* Dalian iron ore up 0.7 pct, after rising as much as 3.5
* Demand for high-grade iron ore in China still firm -trader
By Manolo Serapio Jr
MANILA, March 16 Shanghai rebar steel futures
slipped more than 1 percent on Thursday after a rapid rise that
pushed them to their highest in more than three years in the
Hopes of stronger infrastructure spending and property sales
in China helped steel prices surge this week, but volatility is
also high. As steel futures pulled back on Thursday they
undermined iron ore's early jump to a three-week top.
"The market is not very stable and everybody wants to wait
and see how it will go next," said a Beijing-based trader of
The most-active rebar on the Shanghai Futures Exchange
was down 1.1 percent at 3,590 yuan ($521) a tonne after
hitting 3,677 yuan earlier. On Wednesday the construction steel
product peaked at 3,692 yuan, its highest since February 2014.
Iron ore on the Dalian Commodity Exchange was up
0.7 percent at 715 yuan a tonne, off a session high of 735 yuan,
its highest since Feb. 21.
Physical demand in China for high-grade iron ore from top
suppliers Australia and Brazil remains firm, said the
Beijing-based trader, but not so for lower grade material.
"Because steel mills' profits are quite okay, they prefer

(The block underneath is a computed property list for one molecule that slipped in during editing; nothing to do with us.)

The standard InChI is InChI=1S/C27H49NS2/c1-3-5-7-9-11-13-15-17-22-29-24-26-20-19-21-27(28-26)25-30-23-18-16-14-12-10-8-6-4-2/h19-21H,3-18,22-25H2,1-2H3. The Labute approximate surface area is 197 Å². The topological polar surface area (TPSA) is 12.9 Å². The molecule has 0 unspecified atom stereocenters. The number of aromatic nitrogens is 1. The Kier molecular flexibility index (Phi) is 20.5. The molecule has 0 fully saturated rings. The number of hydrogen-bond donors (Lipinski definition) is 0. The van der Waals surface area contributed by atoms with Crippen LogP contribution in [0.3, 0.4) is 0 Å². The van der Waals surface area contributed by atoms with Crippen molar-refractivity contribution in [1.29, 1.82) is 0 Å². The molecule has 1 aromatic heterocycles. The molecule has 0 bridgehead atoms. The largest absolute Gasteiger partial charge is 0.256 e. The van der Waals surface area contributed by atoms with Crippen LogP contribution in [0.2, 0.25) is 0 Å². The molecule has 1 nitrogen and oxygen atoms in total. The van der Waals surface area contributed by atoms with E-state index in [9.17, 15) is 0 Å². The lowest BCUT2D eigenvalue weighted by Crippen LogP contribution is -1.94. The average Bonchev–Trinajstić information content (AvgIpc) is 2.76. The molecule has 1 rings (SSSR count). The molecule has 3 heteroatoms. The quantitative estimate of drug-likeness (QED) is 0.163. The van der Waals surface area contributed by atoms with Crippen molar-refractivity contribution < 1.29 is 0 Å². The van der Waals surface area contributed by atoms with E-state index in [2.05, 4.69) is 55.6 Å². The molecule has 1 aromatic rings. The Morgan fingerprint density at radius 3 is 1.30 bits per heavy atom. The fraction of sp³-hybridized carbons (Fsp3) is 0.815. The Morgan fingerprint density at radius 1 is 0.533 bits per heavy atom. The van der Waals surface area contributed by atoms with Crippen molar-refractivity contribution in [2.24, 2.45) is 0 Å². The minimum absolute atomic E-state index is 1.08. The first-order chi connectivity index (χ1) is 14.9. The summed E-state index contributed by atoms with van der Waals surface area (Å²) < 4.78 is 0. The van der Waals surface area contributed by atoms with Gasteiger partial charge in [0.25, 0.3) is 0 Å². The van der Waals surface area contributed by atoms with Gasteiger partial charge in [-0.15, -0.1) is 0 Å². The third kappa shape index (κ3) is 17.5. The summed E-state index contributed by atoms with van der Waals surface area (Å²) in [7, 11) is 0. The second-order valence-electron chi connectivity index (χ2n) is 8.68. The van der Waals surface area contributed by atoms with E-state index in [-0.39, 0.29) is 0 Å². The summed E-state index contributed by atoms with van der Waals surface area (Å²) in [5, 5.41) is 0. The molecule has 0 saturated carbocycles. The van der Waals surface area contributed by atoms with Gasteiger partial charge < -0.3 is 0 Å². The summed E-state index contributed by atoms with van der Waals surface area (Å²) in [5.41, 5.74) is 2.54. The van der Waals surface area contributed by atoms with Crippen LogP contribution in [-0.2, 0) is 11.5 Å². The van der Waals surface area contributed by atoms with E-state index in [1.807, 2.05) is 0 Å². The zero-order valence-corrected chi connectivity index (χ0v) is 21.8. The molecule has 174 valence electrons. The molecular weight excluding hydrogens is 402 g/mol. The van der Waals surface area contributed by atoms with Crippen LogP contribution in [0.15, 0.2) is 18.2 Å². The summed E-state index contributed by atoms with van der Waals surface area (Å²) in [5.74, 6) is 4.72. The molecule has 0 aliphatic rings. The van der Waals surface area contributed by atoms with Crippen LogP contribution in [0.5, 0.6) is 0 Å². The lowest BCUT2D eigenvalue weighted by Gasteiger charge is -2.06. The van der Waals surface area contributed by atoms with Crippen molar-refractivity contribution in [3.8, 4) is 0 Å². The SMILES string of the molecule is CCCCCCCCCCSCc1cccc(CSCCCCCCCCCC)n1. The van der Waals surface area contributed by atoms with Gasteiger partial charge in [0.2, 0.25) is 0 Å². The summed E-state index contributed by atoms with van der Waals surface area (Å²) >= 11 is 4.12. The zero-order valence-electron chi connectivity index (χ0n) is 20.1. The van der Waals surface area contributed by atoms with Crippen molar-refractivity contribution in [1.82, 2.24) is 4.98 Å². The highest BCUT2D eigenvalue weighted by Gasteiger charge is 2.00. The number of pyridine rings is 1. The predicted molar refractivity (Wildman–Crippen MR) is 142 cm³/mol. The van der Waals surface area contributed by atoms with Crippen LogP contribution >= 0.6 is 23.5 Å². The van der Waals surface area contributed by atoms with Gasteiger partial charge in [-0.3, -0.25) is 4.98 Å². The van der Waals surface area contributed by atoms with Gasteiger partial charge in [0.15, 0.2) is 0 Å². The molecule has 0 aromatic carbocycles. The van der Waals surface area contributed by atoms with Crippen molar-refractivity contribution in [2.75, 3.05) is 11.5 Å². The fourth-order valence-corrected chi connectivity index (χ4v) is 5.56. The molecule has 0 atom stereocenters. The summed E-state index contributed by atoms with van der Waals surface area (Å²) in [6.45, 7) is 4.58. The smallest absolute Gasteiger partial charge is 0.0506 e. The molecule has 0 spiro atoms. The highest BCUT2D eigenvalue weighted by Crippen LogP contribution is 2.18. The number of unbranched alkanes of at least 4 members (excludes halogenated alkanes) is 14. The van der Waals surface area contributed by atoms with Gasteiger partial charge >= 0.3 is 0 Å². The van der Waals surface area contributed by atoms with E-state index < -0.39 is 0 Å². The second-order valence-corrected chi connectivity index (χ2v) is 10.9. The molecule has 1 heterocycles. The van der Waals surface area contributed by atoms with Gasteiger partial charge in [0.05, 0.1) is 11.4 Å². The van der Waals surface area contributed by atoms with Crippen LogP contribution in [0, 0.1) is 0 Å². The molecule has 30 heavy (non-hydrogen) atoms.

higher-grade products," she said. "And now some domestic
concentrate is coming out so that's why low-grade cargoes are
The spike in spot iron ore to a 30-month high above $90 a
tonne in February is encouraging Chinese miners shuttered years
ago to resume operations, possibly tightening the market for
marginal foreign suppliers to China.
Traders say the rising mountain of imported iron ore at
China's ports is comprised mostly of lower grade material.
Port inventory stood at 130 million tonnes on March 10, down
50,000 tonnes from the previous week, when they were at their
highest since at least 2004, when SteelHome consultancy began
tracking the data. SH-TOT-IRONINV
Amid stronger futures this week, iron ore for delivery to
China's Qingdao port .IO62-CNO=MB climbed 3.2 percent to
$90.93 a tonne on Wednesday, the highest since March 3,
according to Metal Bulletin.
($1 = 6.8941 Chinese yuan)
(Reporting by Manolo Serapio Jr.; Editing by Tom Hogue)